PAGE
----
One of Nike's approaches to this is the funding and administration of an English soccer academy.

The academy has a revolving squad of unsigned under-20 players and is run with the intention of helping them find a professional club. Cohen says this is what millennials want from a brand.

''They are pretty clear about their hustle and brands need to tap into helping and expanding that. Many of the cool kids curate their lives to get a following and instead of living their experience, they are creating it."


Tapping into this consumer market are Linden, Johannesburg, fashion and design duo Bianca Sibiya and her husband, Khaya Sibiya. The couple are the creatives behind the label Punk&Ivy, which is hot favourite among millennials.

Bianca, who has a marketing background, says they came up with the idea to run their ''shop" out of a renovated mobile home.

''We didn't want to be paying rent and it's essentially a shop on wheels."

Their "motique" - which has been trademarked - is parked in their back yard.

Their ingenuity earned them a spot on the reality TV show Power Play, which pairs industry heavyweights with young creatives hungry to make it.

Bianca, 37, says she is inspired by the drive and ambition of millennials.

''Their hustle is a lot stronger and a lot harder than when I was in my twenties and they have so many more resources at their fingertips. Every young person I've been around has got balls. They are not afraid to ask for what they want.

"They are turning around much faster now in the creative economy and if you don't push, you're gonna lose out because there's always someone brighter."

One of those who grabbed the opportunity is artist Danielle Clough. The 28-year-old from Cape Town has a whopping 81,000 followers on Instagram, a following she built up from embroidering everything from vintage tennis rackets to shoes.

She was among the 19 artists from around the globe chosen by Italian fashion house Gucci for its #24HourAce campaign.

Released on Instagram and Snapchat, the project follows the artists over the course of a day, over different time zones, as they interpret the Gucci Ace sneaker.

''I've noticed that brands are moving away from the logo. There's no value to logos anymore and big brands have caught on that content is more powerful than brand affiliation," says Clough. She says her collaboration with Gucci was about creating art, instead of a commercial.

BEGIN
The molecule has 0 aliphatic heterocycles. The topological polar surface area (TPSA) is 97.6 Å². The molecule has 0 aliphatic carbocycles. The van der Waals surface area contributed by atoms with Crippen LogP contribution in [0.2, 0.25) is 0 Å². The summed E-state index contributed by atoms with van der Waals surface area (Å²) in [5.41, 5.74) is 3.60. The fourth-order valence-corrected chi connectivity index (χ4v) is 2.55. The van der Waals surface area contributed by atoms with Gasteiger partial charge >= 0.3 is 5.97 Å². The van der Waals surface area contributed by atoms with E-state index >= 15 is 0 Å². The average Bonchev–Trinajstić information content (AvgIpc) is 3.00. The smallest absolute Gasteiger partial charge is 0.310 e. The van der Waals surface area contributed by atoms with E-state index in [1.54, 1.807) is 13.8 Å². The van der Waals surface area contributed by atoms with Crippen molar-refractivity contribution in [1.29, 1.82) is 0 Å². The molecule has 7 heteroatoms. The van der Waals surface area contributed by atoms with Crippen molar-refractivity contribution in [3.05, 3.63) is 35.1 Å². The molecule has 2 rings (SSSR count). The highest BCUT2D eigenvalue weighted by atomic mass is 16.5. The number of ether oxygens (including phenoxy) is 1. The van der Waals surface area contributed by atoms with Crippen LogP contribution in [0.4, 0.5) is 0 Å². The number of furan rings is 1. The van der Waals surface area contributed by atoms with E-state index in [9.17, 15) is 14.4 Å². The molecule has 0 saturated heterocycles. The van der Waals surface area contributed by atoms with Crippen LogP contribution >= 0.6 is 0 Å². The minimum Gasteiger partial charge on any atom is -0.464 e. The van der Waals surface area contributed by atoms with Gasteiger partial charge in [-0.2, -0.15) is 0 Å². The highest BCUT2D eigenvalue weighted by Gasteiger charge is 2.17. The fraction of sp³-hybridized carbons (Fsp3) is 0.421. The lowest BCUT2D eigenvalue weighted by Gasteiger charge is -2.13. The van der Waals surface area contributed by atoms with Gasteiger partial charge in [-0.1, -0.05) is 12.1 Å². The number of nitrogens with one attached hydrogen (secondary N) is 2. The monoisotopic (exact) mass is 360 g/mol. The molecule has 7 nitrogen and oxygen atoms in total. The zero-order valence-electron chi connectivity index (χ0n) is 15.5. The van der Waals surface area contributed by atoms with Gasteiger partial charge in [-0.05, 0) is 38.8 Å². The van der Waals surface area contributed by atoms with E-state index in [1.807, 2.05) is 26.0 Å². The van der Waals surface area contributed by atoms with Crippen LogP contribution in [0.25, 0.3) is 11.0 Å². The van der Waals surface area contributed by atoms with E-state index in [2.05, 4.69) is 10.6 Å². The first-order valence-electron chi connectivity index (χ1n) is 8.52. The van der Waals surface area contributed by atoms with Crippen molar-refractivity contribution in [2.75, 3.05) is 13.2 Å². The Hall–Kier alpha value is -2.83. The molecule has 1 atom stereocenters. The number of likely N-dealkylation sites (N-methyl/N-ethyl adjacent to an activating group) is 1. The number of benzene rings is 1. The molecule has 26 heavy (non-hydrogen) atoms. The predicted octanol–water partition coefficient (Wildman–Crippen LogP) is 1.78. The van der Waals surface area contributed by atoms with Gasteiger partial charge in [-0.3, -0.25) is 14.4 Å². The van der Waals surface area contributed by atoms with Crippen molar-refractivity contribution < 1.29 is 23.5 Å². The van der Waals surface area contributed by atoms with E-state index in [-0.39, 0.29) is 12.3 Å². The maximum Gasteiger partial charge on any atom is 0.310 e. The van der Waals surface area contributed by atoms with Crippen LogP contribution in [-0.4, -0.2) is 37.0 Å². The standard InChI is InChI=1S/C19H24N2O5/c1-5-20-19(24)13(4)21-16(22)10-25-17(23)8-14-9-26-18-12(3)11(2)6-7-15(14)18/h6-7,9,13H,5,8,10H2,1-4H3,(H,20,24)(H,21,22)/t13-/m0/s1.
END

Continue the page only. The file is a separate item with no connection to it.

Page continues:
Perhaps one of the youngest of the local influencers is The Cool Kid. Cape Town matric student Musa Nyangiwe calls himself "schoolboy by day, blogging sensation by night".

He is the creator of blog, which attracts major sponsors such as Levis and fashion retailers.

"Being an influencer is a lot of pressure, both internal and external. People look to you for approval, whether they admit it or not, on whatever society deems cool for that moment, and we also hold ourselves responsible for keeping our followers and readers in the know," he says.

These influencers are not just about pimping out brands for free stuff. They are also the generation who want to throw their influence behind a cause.


Lesego "Thick Leeyonce" Legobane, a student at the University of the Witwatersrand, photographer and Twitter celebrity, takes her popularity seriously.

The 23-year-old, who is majoring in politics and sociology, advocates the importance of women having a positive body image and has launched her own plus-size brand.

''We live in a totally different society because digital media is everything. You have to have content on social media that attracts people," says Legobane.

Legobane's loving-life approach attracted cosmetic houses Clinique and Mac.

But her biggest hook-up has been with adidas - something she says is particularly notable for a plus-sized woman because ''people associate a sports brand with small-sized women".

"People create whole new audiences on social media and we shouldn't take that for granted. Being popular on social media is actually a thing, because people have access to you 24/7. You have the power to influence people," says Legobane.